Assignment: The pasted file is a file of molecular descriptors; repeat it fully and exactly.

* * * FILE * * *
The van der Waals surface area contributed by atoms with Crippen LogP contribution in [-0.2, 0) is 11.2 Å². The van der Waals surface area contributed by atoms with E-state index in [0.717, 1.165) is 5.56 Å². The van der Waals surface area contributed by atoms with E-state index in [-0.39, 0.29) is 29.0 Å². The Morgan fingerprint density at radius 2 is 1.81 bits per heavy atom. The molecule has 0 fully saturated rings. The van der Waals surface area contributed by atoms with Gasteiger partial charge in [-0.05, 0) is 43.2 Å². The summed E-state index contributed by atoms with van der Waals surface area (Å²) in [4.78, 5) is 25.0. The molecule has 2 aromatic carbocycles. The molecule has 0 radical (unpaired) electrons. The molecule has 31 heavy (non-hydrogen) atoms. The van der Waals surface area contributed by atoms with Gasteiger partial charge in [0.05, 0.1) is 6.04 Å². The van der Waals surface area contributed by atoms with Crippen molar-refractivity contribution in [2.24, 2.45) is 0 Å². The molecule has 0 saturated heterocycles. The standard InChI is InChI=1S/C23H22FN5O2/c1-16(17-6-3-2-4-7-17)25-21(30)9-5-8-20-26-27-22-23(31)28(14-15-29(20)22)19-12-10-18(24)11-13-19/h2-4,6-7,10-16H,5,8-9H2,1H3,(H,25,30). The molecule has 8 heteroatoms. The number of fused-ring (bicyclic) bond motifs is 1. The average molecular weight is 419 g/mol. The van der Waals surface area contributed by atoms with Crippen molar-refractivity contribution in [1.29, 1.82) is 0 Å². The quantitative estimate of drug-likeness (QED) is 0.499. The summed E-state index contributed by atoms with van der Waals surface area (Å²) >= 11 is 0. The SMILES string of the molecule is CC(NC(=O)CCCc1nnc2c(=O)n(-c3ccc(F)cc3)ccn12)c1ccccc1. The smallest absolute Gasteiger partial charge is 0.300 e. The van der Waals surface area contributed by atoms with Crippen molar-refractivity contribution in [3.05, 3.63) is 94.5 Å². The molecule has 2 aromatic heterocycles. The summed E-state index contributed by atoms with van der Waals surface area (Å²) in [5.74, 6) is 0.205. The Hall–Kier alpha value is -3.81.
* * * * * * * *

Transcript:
The van der Waals surface area contributed by atoms with Crippen LogP contribution in [-0.2, 0) is 11.2 Å². The van der Waals surface area contributed by atoms with E-state index in [0.717, 1.165) is 5.56 Å². The van der Waals surface area contributed by atoms with E-state index in [-0.39, 0.29) is 29.0 Å². The Morgan fingerprint density at radius 2 is 1.81 bits per heavy atom. The molecule has 0 fully saturated rings. The van der Waals surface area contributed by atoms with Gasteiger partial charge in [-0.05, 0) is 43.2 Å². The summed E-state index contributed by atoms with van der Waals surface area (Å²) in [4.78, 5) is 25.0. The molecule has 2 aromatic carbocycles. The molecule has 0 radical (unpaired) electrons. The molecule has 31 heavy (non-hydrogen) atoms. The van der Waals surface area contributed by atoms with Gasteiger partial charge in [0.05, 0.1) is 6.04 Å². The van der Waals surface area contributed by atoms with Crippen molar-refractivity contribution in [2.24, 2.45) is 0 Å². The molecule has 0 saturated heterocycles. The standard InChI is InChI=1S/C23H22FN5O2/c1-16(17-6-3-2-4-7-17)25-21(30)9-5-8-20-26-27-22-23(31)28(14-15-29(20)22)19-12-10-18(24)11-13-19/h2-4,6-7,10-16H,5,8-9H2,1H3,(H,25,30). The molecule has 8 heteroatoms. The number of fused-ring (bicyclic) bond motifs is 1. The average molecular weight is 419 g/mol. The van der Waals surface area contributed by atoms with Crippen molar-refractivity contribution in [1.29, 1.82) is 0 Å². The quantitative estimate of drug-likeness (QED) is 0.499. The summed E-state index contributed by atoms with van der Waals surface area (Å²) >= 11 is 0. The SMILES string of the molecule is CC(NC(=O)CCCc1nnc2c(=O)n(-c3ccc(F)cc3)ccn12)c1ccccc1. The smallest absolute Gasteiger partial charge is 0.300 e. The van der Waals surface area contributed by atoms with Crippen molar-refractivity contribution in [3.05, 3.63) is 94.5 Å². The molecule has 2 aromatic heterocycles. The summed E-state index contributed by atoms with van der Waals surface area (Å²) in [5.74, 6) is 0.205. The Hall–Kier alpha value is -3.81.